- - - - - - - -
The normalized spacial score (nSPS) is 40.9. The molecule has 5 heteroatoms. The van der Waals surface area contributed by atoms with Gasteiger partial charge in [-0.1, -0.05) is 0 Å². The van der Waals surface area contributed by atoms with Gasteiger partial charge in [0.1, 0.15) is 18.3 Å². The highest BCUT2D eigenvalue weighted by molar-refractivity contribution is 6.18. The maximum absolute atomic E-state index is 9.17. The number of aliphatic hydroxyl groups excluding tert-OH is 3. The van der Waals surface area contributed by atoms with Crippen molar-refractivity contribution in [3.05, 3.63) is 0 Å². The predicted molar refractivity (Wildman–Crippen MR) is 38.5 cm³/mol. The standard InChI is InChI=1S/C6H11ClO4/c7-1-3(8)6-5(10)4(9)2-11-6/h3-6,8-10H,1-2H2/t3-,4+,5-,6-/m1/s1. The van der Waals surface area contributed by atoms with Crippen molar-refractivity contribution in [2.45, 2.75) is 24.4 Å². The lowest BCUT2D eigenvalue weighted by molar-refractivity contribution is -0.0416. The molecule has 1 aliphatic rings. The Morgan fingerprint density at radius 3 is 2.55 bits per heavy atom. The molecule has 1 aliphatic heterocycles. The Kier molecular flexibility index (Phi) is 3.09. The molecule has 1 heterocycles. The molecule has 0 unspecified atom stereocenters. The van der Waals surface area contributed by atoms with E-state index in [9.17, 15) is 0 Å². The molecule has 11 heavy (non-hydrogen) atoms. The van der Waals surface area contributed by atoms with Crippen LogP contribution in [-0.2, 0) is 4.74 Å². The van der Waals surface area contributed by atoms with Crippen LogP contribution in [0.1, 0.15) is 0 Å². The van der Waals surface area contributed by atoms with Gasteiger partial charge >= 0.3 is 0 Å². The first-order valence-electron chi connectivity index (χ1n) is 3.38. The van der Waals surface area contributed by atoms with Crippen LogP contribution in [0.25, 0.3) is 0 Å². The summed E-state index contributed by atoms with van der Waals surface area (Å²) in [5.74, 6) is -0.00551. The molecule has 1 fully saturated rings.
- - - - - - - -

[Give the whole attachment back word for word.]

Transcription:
The normalized spacial score (nSPS) is 40.9. The molecule has 5 heteroatoms. The van der Waals surface area contributed by atoms with Gasteiger partial charge in [-0.1, -0.05) is 0 Å². The van der Waals surface area contributed by atoms with Gasteiger partial charge in [0.1, 0.15) is 18.3 Å². The highest BCUT2D eigenvalue weighted by molar-refractivity contribution is 6.18. The maximum absolute atomic E-state index is 9.17. The number of aliphatic hydroxyl groups excluding tert-OH is 3. The van der Waals surface area contributed by atoms with Crippen molar-refractivity contribution in [3.05, 3.63) is 0 Å². The predicted molar refractivity (Wildman–Crippen MR) is 38.5 cm³/mol. The standard InChI is InChI=1S/C6H11ClO4/c7-1-3(8)6-5(10)4(9)2-11-6/h3-6,8-10H,1-2H2/t3-,4+,5-,6-/m1/s1. The van der Waals surface area contributed by atoms with Crippen molar-refractivity contribution in [2.45, 2.75) is 24.4 Å². The lowest BCUT2D eigenvalue weighted by molar-refractivity contribution is -0.0416. The molecule has 1 aliphatic rings. The Morgan fingerprint density at radius 3 is 2.55 bits per heavy atom. The molecule has 1 aliphatic heterocycles. The Kier molecular flexibility index (Phi) is 3.09. The molecule has 1 heterocycles. The molecule has 0 unspecified atom stereocenters. The van der Waals surface area contributed by atoms with E-state index in [9.17, 15) is 0 Å². The molecule has 11 heavy (non-hydrogen) atoms. The van der Waals surface area contributed by atoms with Crippen LogP contribution in [-0.2, 0) is 4.74 Å². The van der Waals surface area contributed by atoms with Crippen LogP contribution in [0.1, 0.15) is 0 Å². The van der Waals surface area contributed by atoms with Gasteiger partial charge >= 0.3 is 0 Å². The first-order valence-electron chi connectivity index (χ1n) is 3.38. The van der Waals surface area contributed by atoms with Crippen LogP contribution in [0.25, 0.3) is 0 Å². The summed E-state index contributed by atoms with van der Waals surface area (Å²) in [5.74, 6) is -0.00551. The molecule has 1 fully saturated rings.